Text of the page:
I’m hardly a stranger to dire circumstances and consider myself lucky and charmed since there was always someone close to me confronted by more severe challenges, such as my recently departed father, who struggled with chronic drug-addiction for most of his life. My second boyfriend hung himself. I saw a man stabbed in Times Square when I was 9, have been shot at by a pistol-wielding meth addict and have seen someone plummet to his death from a bridge. I suppose that my neutral perspective on such things stems from my having grown up in the disinvested Bronx neighborhoods of the bleak 1970s and desperate 1980s.
My friend Mona Rae Mason of the Transgender Project (a New York City-based male-to-female transgender study) invited me to volunteer this past fall to help with the serving of a traditional Christmas dinner at Sylvia’s Place. Sylvia’s Place is a street-level recreation room-turned-LGBT homeless youth shelter on West 36th Street (betw. Dyer & 10 Aves.), beneath the Metropolitan Community Church, which serves the LGBT Christian community. I didn’t blink an eye and agreed to help. Other friends also volunteered and even my mother applauded the humanitarian gesture, accepting my absence on Christmas night for such a touching cause.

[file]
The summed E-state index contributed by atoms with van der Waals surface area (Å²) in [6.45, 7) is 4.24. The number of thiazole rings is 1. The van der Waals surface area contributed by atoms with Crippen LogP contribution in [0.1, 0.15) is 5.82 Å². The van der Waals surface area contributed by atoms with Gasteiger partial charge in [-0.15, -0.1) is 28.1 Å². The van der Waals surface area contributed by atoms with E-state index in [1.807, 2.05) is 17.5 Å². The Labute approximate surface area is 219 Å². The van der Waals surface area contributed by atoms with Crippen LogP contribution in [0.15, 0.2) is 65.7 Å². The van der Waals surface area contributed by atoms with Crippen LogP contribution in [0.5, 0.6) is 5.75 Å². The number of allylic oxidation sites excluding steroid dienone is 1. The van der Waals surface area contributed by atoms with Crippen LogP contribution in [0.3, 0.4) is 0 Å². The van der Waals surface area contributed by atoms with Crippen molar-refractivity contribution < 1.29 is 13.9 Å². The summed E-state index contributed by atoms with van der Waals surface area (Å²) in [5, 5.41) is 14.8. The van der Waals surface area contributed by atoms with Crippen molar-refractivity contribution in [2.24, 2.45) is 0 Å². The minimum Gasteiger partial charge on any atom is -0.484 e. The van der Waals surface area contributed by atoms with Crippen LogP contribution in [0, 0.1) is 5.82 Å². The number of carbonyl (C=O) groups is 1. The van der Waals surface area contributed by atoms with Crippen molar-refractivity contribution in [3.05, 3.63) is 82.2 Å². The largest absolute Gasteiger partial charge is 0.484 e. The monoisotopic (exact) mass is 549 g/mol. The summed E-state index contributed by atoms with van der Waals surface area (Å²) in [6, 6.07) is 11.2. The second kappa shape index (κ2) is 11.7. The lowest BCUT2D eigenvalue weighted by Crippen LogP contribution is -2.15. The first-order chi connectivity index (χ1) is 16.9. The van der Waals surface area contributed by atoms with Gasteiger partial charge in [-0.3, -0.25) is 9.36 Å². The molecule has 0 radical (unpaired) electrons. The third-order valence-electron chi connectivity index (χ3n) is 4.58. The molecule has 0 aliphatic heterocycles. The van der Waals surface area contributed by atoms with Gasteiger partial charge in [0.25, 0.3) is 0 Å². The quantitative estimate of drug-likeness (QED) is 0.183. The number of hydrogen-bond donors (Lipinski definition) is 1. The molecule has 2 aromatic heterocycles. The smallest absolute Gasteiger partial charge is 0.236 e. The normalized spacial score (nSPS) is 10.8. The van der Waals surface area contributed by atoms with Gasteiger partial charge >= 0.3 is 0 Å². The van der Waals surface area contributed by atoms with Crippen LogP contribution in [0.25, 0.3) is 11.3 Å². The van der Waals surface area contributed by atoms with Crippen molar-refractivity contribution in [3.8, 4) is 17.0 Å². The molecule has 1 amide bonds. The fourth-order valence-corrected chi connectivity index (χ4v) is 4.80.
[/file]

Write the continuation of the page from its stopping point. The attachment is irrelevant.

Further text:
As I ascended the subway stairs onto Herald Square, I was transported to the magical Christmases of my childhood. I remembered how my family stood in impossibly long lines at Macy’s, so that my sister and I could have our pictures taken with Santa Claus (as hysterically recanted from the perspective of an elf by David Sedaris, in Holidays on Ice). Passing Macy’s, I saw the futuristic lights of Times Square glowing and flashing, further up 7th Avenue; 34th Street was quiet. The Empire State Building beamed with blue, red and green lights, like a giant toy.
A few youngsters were smoking outside when I arrived at the shelter. One stylish girl wished me Merry Christmas as I opened the heavy metal door and made my way in. I was riveted. There were about 20 youths in the scantily furnished room. Most were African American, some Latino. Some were lost in deep contemplation; others seemed to be in despair. A couple argued with each other. I noticed a few kids sleeping on the floor on yoga mats. Others were crashed on a countertop. A few had laptops and kept busy playing games and writing emails. One girl braided the hair of a young Latina who was eight-and-a-half months pregnant. A chatty, jubilant boy danced on rollerblades. And more than a few of the youngsters broke out into fevered, improvised dance, skipping from Beyoncé to hardcore rap. It was reminiscent of the raw tribal energy captured in Jennie Livingston’s now-classic 1990 ballroom culture documentary, Paris is Burning.